Texas Supreme Court Settles Question About Restricted Appeals
Last week, the Texas Supreme Court settled a long-standing question about restricted appeals in Texas. A restricted appeal, as provided in Texas Rule of Appellate Procedure 30, is a special type of appeal that an appellant may bring if: (1) the appeal was filed within six months of the final order being signed; (2) they were a party to the underlying lawsuit; (3) they did not participate in the hearing that resulted in the judgment complained of (and did not timely file any post-trial motions); and (4) there is error on the face of the record.
In Ex parte E.H., a trial court granted E.H. an expunction of his criminal record. The Department of Public Safety, which is a statutory party to all expunction cases but which did not attend the hearing, filed a restricted appeal and argued that the trial court misinterpreted the expunction statute when it granted E.H. an expunction. The Fort Worth Court of Appeals determined that the Department had satisfied the first three elements of a restricted, but held that the there was no error on the face of the record because the trial court did not misinterpret the expunction statute. However, instead of affirming the judgment of the trial court, the court of appeals dismissed the appeal for want of jurisdiction. The Texas Supreme Court reversed that aspect of the court of appeals’ decision, holding that only the first three elements of a restricted appeal are jurisdictional; once a party satisfies the first three elements, the court of appeals must determine the merits of the case just like an ordinary appeal.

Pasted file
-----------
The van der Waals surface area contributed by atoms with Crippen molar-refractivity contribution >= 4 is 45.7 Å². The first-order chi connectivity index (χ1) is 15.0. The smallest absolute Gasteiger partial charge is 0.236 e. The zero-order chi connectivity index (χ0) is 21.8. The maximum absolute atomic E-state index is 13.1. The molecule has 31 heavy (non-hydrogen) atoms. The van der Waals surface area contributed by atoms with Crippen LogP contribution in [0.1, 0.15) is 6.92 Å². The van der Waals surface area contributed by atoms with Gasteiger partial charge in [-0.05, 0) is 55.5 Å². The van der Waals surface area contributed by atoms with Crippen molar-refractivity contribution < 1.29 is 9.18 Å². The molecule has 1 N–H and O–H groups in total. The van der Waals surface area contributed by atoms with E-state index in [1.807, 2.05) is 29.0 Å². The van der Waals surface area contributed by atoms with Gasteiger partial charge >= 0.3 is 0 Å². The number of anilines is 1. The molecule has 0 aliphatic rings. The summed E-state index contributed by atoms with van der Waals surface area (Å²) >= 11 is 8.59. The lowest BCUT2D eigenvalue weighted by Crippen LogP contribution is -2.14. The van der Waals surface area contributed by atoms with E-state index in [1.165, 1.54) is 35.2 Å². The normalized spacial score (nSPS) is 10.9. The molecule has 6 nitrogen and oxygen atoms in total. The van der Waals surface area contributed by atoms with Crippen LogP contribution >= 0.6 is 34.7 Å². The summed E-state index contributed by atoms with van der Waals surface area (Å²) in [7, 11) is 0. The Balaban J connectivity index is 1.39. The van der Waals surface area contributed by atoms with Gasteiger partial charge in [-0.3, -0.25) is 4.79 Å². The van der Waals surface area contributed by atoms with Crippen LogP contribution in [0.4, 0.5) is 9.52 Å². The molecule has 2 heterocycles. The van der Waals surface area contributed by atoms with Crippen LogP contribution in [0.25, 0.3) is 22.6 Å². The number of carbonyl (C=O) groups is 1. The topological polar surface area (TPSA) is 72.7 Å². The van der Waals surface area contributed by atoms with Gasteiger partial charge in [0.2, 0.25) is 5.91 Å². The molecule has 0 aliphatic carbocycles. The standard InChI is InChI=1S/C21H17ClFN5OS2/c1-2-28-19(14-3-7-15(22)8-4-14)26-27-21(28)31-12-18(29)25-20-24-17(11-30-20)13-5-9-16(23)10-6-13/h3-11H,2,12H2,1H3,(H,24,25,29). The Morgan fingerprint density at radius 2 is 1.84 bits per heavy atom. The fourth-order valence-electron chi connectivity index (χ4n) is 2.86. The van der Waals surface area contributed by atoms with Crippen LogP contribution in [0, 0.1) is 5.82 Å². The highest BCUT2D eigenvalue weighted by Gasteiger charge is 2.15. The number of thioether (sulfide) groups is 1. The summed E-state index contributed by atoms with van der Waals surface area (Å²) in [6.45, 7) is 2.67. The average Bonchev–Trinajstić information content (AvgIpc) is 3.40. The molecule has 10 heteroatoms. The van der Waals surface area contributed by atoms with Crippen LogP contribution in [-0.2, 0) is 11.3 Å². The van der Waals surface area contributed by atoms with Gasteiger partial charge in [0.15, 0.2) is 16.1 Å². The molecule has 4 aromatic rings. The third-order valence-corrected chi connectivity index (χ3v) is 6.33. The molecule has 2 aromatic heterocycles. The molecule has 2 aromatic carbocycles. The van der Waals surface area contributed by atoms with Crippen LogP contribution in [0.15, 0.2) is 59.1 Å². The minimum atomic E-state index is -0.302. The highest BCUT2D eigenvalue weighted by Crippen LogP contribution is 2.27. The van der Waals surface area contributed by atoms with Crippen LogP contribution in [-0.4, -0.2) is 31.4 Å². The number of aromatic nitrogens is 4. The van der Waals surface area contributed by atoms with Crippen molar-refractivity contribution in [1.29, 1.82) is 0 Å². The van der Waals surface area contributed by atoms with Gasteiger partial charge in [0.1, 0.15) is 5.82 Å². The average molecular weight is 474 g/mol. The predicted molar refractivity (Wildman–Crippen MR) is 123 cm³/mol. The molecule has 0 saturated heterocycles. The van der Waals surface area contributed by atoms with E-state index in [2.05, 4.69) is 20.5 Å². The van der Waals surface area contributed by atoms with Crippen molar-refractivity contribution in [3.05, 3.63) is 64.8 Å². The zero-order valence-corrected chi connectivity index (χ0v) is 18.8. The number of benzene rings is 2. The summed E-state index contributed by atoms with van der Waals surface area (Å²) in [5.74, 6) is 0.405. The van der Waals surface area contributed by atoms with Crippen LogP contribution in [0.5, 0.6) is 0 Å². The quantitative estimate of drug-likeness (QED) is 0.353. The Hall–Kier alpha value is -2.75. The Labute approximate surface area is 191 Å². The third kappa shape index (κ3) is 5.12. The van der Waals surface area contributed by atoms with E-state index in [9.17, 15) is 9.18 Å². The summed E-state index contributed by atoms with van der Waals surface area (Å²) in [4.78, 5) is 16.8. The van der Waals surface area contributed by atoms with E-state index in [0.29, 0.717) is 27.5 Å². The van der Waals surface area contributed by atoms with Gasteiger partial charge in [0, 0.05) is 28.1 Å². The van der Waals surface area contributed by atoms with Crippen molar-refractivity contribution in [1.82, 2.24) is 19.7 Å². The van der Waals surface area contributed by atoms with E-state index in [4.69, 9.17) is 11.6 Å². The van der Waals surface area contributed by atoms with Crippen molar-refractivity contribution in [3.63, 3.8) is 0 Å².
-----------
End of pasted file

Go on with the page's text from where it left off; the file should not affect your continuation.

What are the consequences of this decision? It is unclear what would have happened if the Texas Supreme Court had decided that the error-on-the-face-of-the-record requirement was also jurisdictional. Indeed the respondent in this case, E.H., stated in their brief that they really did not care how the Court decided that issue one way or another; in E.H.’s mind, they either should win because the judgment of the trial court should be affirmed, or because the court of appeals never had jurisdiction in the first place. Regardless, we now know for sure that, in order to vest an appellate court with jurisdiction to consider a restricted appeal, an appellant need only satisfy the first three elements; once those are satisfied, the court should consider the merits of the appeal.
To read more about restricted appeals, check out Daniel Olds’s article in the UNT Dallas Law Review.